Mental disorders are prevalent. But. Data are sketchy. Research funds small. Causes mostly misunderstood. Diagnostics limited to checklists. And treatments unchanged for the past 50 years. Yes, this is depressing. To help, Randolph Nesse’s “Good reasons for bad feelings” revisits the theoretical foundation of psychiatry and calls for an evolutionary underpinning. Nesse is one of the founders of evolutionary medicine. In this book, he expands his evolutionary framework from the study of the body to that of the mind. Traditional medicine and psychiatry look at how things work. Evolutionary medicine and psychiatry look at why they are here. The question explored in the book is why natural selection left us so vulnerable to so many mental disorders. The thesis laid out is that answering this question will improve the understanding of mental disorders and the effectiveness of their treatments. From an evolutionary perspective, we are not shaped for health, happiness and longevity. We are shaped for reproduction. Natural selection maximizes the transmission of our genes, not our health. Using illustrative cases, Nesse demonstrates how emotions serve that purpose. Anxiety helps escape life threatening situations. So panic attacks are false alarms in our fight-or-flight system. Low mood saves energy when faced with unachievable goals. So depressions keep us away from important things we can’t succeed at and can’t give up…etc… As our world complexifies faster than our natural selection needs to which our brains are wired, mental disorders grow. This book introduces evolutionary psychiatry and will lead to new advances in the field. It will stretch your thinking about what are “normal” moods and behaviors. It’s a great read.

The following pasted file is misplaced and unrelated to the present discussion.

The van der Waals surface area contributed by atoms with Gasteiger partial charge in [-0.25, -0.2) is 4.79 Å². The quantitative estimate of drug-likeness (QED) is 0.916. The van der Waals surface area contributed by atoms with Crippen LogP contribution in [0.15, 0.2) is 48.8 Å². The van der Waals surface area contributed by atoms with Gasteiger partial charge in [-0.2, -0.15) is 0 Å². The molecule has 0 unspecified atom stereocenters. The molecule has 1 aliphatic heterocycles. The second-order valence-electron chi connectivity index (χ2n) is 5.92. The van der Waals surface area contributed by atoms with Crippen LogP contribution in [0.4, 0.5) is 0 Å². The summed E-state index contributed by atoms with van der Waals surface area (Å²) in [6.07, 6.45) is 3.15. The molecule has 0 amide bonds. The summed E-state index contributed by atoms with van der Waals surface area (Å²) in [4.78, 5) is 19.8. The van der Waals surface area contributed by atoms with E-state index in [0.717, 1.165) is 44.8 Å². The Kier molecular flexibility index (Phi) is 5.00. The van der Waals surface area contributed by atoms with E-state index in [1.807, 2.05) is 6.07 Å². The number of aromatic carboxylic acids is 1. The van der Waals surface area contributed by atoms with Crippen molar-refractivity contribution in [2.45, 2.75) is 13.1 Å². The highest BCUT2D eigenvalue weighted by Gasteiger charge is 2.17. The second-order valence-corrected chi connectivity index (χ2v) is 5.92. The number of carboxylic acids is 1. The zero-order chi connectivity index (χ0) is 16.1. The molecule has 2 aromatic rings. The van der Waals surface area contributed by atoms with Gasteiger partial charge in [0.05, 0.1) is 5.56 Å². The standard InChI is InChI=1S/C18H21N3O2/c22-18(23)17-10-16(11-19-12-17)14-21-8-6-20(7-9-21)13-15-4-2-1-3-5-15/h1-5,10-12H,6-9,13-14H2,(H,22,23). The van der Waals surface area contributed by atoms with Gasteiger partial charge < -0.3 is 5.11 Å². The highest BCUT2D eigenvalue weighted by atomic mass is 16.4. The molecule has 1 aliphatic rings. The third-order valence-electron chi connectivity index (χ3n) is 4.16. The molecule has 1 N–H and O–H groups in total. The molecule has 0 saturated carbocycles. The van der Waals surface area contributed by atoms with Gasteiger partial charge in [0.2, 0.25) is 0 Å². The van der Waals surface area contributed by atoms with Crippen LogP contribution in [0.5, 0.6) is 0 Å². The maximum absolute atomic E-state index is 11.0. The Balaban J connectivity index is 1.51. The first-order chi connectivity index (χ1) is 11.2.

In NPR’s “WHO points to wildlife farms in southern China as likely source of pandemic”, WHO China expedition member Peter Daszak says that SARS-CoV-2 came from wildlife farms breeding porcupines, pangolins, raccoon dogs, and bamboo rats in captivity. The farming of wild animals has been promoted as a way to close the rural-urban poverty gap in China. An objectif it successfully achieved by providing employment to 14 million people and growing into a $70 billion industry in 2016.
I stole [with his blessing] “Evolution of exits for US venture capital, 1980-2019” from INSEAD Prof Henning Piezunka’s Venture Capital, Business Angels and Start-ups free online workshop which I attended this week and strongly recommend. It shows a clear change of pattern over the past 40 years in the venture capital exit strategies away from initial public offerings towards mergers and acquisitions. This illustrates, in particular, the growing concentration and power of big techs acquiring successful start-ups to kill competition.
My podcast is out next week! I was tired of hearing about problems, theoretical solutions, and abstract companies progress. So I decided to find humans driving positive change in business to understand their journeys. The teaser is uploading right now and already on Spotify and Anchor. Check it out, subscribe and let me know what you think!